Penguin Classics version of Count of Monte Cristo for $0.57

A translation can definitely make or break your enjoyment of a book.

Preferences in translation are always interesting. You can twist yourself up in knots for hours as a translator if you let yourself.

French is not a language I’ve ever undertaken any translation in but I have read a fair bit of Dumas in translations. :slight_smile:

I would agree that the Buss is easier to read but in my view it fails to capture the feel of the original as well as the Washington (which could also be improved - for example it fails to tell you where the spectators are).

I suppose its a question of whether you can tolerate (or ideally enjoy) the prose style of the Washington enough to prefer it over the ease of comprehension of the Buss.

Do you go for the meaning or the flavour? Obviously where one can, one tries for both. Which wins out when you can’t do both? Views vary massively.

I think the part I’ve found hardest to handle with Monte Cristo is how it presents characters: they seem to be fussy sociopathic ubermen with photographic memories and a tendency to recount anything, at any time, in extreme detail, with excessive politeness. They’ll even do it with no-one around, or under their breath if they wish to be ‘discrete’. And everyone around them is more than content to listen.

From what I’ve seen, the Buss version seems to counter this aspect some.

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Based on your excerpts, I like the Washington better. However, that is based on reading each as the beginning of a text. In context, I might feel differently.

I guess that’s the heart of the question (and not just for translations from one language to another but also from one era to another) - how much does one adapt the text to meet current (or local) literary fashions and expectations and when does doing so end up so changing the text that it no longer reflects the original?

The exquisitely polite dialogues, etc. and the detailed descriptions of random stuff are part of the style.

Fiddling with them too much is like taking the architecture out of The Hunchback of Notre Dame.

Plenty of versions do and are perfectly good tales in themselves but they’re not what Hugo wrote or intended.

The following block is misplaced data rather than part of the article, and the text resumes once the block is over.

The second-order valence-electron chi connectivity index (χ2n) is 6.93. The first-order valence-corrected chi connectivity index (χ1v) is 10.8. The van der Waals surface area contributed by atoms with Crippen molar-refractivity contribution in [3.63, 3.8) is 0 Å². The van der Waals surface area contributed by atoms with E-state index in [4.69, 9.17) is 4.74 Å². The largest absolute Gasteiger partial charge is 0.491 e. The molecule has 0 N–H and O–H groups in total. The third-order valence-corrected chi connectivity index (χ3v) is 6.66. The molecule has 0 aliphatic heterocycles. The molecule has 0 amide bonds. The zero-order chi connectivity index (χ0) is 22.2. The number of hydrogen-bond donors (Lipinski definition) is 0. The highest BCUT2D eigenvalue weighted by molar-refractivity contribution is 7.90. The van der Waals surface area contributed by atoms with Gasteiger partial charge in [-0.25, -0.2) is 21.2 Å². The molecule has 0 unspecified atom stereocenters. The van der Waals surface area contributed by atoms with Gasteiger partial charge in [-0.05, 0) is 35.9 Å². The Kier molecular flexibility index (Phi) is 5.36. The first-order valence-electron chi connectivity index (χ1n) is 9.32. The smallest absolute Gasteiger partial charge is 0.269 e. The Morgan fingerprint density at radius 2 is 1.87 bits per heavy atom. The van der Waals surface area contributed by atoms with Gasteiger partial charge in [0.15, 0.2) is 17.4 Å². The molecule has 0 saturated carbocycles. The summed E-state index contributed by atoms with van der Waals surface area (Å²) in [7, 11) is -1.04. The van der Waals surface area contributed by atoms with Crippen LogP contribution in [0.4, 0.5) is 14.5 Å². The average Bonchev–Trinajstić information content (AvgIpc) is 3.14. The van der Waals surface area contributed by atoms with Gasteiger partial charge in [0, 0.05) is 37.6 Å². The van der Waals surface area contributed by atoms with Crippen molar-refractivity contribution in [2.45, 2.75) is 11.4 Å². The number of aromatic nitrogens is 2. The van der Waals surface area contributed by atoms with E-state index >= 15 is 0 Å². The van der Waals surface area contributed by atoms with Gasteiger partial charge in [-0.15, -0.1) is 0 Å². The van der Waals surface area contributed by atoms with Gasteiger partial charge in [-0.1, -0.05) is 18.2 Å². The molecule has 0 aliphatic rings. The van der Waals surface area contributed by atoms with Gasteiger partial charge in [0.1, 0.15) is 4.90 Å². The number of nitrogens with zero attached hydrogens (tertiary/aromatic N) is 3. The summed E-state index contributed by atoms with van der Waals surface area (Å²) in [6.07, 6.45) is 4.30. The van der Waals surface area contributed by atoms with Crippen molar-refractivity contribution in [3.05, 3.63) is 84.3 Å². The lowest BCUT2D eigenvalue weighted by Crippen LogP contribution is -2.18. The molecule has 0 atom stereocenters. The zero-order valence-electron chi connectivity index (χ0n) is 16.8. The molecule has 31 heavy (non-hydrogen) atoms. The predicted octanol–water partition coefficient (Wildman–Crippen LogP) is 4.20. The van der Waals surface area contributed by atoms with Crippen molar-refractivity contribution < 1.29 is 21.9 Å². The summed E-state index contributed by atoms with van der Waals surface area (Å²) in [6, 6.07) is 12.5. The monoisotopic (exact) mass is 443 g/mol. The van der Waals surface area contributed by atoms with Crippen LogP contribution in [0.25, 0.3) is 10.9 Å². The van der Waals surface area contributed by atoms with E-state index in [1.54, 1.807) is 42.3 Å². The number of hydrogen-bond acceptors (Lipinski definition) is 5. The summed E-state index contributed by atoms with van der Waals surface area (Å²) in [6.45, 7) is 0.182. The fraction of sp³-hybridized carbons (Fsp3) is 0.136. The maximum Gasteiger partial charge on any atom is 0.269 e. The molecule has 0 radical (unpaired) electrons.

I’d suggest trying to relax and simply let the words flow at their own pace without trying to urge the text on to some action or conclusion - enjoy each sentence for its own sake - but I know that for a lot of people the writing is just too jarring. Each to their own.

You might find this interesting as a discussion of some of the differences in translations:

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The trouble was: I started to dislike almost everyone in the book, to the point that I was unsure if I was supposed to…


I originally started my post by saying your description of the characters sounded spot on (certainly I don’t think I could come up with a better three word description of the titular character than “fussy, sociopathic ubermensch”) so…

The book for sale being discussed on Amazon is an ebook. Try again?

Ah, I saw the paperback at the same link from Mark. (This is me “trying again”.)

Also, I should say that in my experience, Penguin (and other) ebooks are often far more professionally and cleanly formatted than their Gutenberg counterparts; I’ll happily pay a paltry 50c for a more readable ebook.

I’ve checked and my cheap paperback copy is also an older style translation. Although I have to say, one of the most amusing parts of my copy’s translation are all the footnotes from the translator, who often takes pot-shots at other translations of the text, for everything he sees them as getting wrong.

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Wait - so it’s The Count of Monte Cristo, but performed by penguins? Or are penguins replaceing the main characters.? And then narrated by Morgan Freeman… I think I’d buy that, yes.

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